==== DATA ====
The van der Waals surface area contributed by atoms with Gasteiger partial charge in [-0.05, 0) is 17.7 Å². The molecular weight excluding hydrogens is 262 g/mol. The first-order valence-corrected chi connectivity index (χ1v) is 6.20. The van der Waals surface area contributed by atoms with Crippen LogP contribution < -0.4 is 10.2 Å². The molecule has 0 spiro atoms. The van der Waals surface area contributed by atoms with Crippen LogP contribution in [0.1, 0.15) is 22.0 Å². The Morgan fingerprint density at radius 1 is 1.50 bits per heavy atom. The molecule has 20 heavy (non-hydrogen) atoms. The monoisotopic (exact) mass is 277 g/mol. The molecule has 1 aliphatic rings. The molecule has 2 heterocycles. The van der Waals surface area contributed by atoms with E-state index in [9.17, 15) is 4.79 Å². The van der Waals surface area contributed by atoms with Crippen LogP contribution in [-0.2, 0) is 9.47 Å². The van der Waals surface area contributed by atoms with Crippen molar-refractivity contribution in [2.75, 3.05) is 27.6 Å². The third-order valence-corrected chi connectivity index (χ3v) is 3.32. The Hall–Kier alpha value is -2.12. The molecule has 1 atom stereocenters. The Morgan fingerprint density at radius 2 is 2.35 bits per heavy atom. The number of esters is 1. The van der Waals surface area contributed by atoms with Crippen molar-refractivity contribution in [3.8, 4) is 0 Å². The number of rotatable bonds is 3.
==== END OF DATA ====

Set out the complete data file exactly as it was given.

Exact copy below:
The van der Waals surface area contributed by atoms with Gasteiger partial charge in [-0.05, 0) is 17.7 Å². The molecular weight excluding hydrogens is 262 g/mol. The first-order valence-corrected chi connectivity index (χ1v) is 6.20. The van der Waals surface area contributed by atoms with Crippen LogP contribution < -0.4 is 10.2 Å². The molecule has 0 spiro atoms. The van der Waals surface area contributed by atoms with Crippen LogP contribution in [0.1, 0.15) is 22.0 Å². The Morgan fingerprint density at radius 1 is 1.50 bits per heavy atom. The molecule has 20 heavy (non-hydrogen) atoms. The monoisotopic (exact) mass is 277 g/mol. The molecule has 1 aliphatic rings. The molecule has 2 heterocycles. The van der Waals surface area contributed by atoms with E-state index in [9.17, 15) is 4.79 Å². The van der Waals surface area contributed by atoms with Crippen LogP contribution in [-0.2, 0) is 9.47 Å². The van der Waals surface area contributed by atoms with Crippen molar-refractivity contribution in [2.75, 3.05) is 27.6 Å². The third-order valence-corrected chi connectivity index (χ3v) is 3.32. The Hall–Kier alpha value is -2.12. The molecule has 1 atom stereocenters. The Morgan fingerprint density at radius 2 is 2.35 bits per heavy atom. The number of esters is 1. The van der Waals surface area contributed by atoms with Crippen molar-refractivity contribution in [3.8, 4) is 0 Å². The number of rotatable bonds is 3.